10. I am not sure how they do that. The national calls our medical leaders are on with other health care leaders around the country (and world) is not really showing a weakening as hospitalizations are increasing significantly in many areas and ICU capacity is less than 20% in many of these areas - a huge concern and a stark realization that it is not weaker and the heat of Florida, Texas, and Arizona is not stopping the spread. The biggest differences in deaths will be the advancements made in treatment to people in ICU’s rather than the virus being weaker. They are also having issues with “symptoms” because the presentation in younger, healthier population is different than in older populations. Doctors are now recognizing that what you look for in a 50-70 year old patient as symptoms- fever, shortness of breath, cough, breathing difficulties, etc. - is missed in the younger population because of greater lung capacity. They find that many of these kids have slightly impaired lung function and minor inflammation (as seen with certain lab tests), but not enough that the person really notices - so are they asymptomatic or are they symptomatic with minor issues. They are also trying to look at their ability to spread because many times they do not notice the signs as they are minor and are now coming up positive as part of their training and getting back to schools, but the contact tracing on these kids is critical because they tend to be more open and free and therefore more likely to be exposed to higher numbers of people than the more elderly population. It is a huge and important part and it will be very interesting to see as the governor of Texas is finally admitting it is an issue again and is telling people to stay home - with a warning that if things don’t change - they may have to shut down again. They are also threatening bar and restaurant owners with losing their licenses over crowds - something almost unheard of for a Texas governor. I think if it is bad enough that they are talking about next steps backwards - I think that answers some of the weakening. So I hope the NFL has a big overall plan as Florida, Texas, Arizona, and California account for 10 NFL teams in states with rising cases that can have a major impact on the overall season. We will see and I have faith the NFL is making many plans even if we almost never here of anything except - we plan on playing a full season.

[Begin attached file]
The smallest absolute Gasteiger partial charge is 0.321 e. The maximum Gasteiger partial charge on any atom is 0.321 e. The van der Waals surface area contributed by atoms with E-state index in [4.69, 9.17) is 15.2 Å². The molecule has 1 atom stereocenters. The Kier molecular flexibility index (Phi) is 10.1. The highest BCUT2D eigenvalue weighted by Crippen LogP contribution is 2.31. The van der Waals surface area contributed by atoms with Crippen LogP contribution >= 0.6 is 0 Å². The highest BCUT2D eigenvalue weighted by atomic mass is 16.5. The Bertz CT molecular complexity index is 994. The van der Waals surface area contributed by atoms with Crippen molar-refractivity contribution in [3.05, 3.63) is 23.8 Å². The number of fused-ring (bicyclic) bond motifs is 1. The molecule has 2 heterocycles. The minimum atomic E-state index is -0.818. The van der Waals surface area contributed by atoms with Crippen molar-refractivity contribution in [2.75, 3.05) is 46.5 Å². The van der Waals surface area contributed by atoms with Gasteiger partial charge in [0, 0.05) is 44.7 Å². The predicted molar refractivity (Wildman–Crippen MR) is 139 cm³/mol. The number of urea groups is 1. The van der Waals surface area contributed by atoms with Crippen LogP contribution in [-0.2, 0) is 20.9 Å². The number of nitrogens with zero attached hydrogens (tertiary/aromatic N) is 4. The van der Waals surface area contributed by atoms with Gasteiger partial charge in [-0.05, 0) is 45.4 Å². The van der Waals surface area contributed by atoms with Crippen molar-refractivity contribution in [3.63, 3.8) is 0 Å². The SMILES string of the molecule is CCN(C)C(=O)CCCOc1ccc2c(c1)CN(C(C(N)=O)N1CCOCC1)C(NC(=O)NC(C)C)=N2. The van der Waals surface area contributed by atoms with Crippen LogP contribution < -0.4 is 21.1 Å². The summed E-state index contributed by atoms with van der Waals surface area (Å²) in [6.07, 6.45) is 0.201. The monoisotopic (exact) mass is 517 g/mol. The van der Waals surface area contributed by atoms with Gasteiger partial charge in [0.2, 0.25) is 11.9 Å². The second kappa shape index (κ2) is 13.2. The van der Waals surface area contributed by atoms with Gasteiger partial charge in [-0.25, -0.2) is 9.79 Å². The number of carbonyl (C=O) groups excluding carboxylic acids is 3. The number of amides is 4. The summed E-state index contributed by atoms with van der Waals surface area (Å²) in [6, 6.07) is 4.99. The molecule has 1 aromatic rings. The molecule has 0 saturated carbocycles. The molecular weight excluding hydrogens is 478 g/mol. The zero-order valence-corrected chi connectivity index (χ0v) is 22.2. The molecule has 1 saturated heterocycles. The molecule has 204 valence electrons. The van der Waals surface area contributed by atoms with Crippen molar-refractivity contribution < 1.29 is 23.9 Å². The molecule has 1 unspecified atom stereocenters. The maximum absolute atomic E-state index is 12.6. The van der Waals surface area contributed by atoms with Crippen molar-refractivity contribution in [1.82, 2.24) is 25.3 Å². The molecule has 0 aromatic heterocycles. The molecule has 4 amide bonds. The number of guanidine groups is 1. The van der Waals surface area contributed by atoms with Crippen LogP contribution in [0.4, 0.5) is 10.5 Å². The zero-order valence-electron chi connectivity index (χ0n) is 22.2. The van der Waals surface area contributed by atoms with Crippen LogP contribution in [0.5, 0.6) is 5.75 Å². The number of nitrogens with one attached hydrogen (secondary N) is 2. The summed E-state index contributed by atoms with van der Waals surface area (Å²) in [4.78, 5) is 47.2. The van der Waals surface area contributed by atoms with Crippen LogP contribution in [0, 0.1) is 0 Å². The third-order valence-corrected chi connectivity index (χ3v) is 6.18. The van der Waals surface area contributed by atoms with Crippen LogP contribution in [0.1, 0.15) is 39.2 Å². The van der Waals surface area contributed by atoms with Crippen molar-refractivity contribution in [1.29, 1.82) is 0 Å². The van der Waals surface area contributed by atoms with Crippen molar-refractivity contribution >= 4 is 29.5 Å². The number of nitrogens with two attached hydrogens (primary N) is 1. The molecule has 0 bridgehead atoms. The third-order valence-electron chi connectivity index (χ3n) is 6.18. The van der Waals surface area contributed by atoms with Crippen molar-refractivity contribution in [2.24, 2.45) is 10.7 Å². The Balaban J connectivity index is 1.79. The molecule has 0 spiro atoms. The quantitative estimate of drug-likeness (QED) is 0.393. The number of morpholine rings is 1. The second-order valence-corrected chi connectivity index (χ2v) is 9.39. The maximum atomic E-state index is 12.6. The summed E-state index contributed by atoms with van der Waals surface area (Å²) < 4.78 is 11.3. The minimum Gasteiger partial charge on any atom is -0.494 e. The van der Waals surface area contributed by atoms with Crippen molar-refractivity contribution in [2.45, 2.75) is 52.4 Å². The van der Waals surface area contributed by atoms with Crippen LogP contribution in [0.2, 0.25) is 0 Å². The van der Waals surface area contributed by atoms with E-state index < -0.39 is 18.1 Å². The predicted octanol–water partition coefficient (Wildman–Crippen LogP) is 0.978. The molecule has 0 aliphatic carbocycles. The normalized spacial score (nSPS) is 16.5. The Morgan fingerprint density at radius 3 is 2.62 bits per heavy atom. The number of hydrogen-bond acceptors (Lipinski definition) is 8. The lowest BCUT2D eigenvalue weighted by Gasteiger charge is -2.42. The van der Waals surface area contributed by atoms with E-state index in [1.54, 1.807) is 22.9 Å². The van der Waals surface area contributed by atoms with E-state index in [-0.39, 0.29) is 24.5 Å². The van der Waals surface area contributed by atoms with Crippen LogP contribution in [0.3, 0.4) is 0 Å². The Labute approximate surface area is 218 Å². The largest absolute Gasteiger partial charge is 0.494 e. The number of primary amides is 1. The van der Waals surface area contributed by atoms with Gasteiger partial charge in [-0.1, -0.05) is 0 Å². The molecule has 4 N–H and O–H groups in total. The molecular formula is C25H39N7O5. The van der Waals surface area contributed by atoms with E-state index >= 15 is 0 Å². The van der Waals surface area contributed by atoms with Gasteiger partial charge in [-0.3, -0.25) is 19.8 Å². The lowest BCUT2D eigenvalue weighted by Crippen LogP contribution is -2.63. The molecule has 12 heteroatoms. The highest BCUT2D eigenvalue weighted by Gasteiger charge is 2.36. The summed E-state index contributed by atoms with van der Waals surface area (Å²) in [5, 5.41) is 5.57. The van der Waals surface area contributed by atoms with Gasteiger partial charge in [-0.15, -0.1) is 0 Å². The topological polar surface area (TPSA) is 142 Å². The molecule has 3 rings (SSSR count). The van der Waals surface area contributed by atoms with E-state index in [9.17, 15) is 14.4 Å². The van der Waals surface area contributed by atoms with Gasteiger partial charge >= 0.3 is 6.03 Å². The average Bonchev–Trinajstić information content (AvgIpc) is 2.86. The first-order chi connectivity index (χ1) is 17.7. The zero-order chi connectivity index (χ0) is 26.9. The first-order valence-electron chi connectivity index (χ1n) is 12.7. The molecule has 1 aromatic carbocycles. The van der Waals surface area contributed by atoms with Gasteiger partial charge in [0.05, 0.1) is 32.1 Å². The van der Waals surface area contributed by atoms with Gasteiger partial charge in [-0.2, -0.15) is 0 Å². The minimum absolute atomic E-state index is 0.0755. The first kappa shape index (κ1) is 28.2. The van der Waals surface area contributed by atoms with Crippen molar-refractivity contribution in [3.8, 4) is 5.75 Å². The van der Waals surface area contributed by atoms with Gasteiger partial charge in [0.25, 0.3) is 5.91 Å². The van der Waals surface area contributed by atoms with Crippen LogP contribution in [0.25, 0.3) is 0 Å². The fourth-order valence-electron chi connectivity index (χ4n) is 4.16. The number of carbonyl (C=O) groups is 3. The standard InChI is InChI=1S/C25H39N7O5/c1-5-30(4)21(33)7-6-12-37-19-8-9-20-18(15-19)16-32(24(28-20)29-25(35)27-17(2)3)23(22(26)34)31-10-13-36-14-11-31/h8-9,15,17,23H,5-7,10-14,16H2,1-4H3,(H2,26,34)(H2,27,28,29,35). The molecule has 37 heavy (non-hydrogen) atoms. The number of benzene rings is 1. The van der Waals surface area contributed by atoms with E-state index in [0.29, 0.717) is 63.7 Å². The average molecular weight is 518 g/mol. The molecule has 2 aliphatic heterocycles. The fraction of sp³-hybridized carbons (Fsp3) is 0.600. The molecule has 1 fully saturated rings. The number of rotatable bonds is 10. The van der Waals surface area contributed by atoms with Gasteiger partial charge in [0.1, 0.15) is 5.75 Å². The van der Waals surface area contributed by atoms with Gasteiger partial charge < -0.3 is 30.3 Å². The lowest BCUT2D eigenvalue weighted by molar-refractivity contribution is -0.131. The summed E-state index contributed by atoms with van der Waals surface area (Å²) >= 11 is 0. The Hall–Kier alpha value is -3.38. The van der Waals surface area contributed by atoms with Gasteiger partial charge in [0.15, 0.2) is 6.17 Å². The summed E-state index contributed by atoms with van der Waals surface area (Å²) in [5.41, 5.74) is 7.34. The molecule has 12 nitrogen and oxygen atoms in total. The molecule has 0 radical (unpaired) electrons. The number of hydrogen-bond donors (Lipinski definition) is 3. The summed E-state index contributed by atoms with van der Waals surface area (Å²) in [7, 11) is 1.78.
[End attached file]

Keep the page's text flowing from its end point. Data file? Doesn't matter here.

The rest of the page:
11. This would be great if true, but even with the expanded ICU units - Texas hospitalizations are way up and % of ICU space is way down. Same with Florida, Arizona, Carolinas. The idea was to flatten the curve and then maintain some semblance of control to prevent exactly what is happening in many of these states. There is still difficulty getting proper PPE and testing supplies because US leadership decided not to centralize, but force states to compete. If they had actually shutdown and enforced social distancing in many of these places - we would see results closer to what Germany and South Korea are seeing - more isolated breakouts, but we do not enforce simple things like mask wearing and basic social distancing and therefore many states are worse off now that 2 months ago.
  12. Not sure how it will work, MLB and NBA both bargained with the unions to allow the accrual for the season - especially as MLB (before they couldn’t agree on a number of games) was looking at losing over 50% of the season. My guess is the NFL and NFLPA will have to talk since both sides potentially lose a ton of money.
  13. I think you meant Crown Royal is the best and goes with some cola’s. LOL!
  14. Working as a lab person running emergency testing in ICUs - I have seen way to many to count. It has ranged from several “healthy” people in their 30s and 40s to way to many people in their 60-90s. Very frustrating and scary - I have seen some of the strongest and bravest nurses just broken down as there was so little they could do. I also support a couple of local nursing homes and have watched it just ravage that population - people I have seen for years just wiped out as this virus has gone through entire floors. On a personal level - luckily my family and extended family has been safe, but two sister in laws have spent extended time in the hospital after getting it, but both made it out alive. I feel blessed they got it later because both got treatments like forcing time on their stomachs and holding off on ventilators even though their O2 levels were getting critically low - that were not widely known at the beginning and has saved lives.
  15. If we need to expand rosters because of positive testing and quarantine- then they need to postpone or stop the season. They already stand to lose between 3-4 billion in revenue (both owners and NFLPA hit these numbers) based on potential loss of fans - now you want to expand the rosters even further. I just don’t see it. They already expanded with the practice squad - maybe they can use that pool, but the NFL and NFLPA still need to work on an agreement to mitigate the huge drop in salary cap for next year.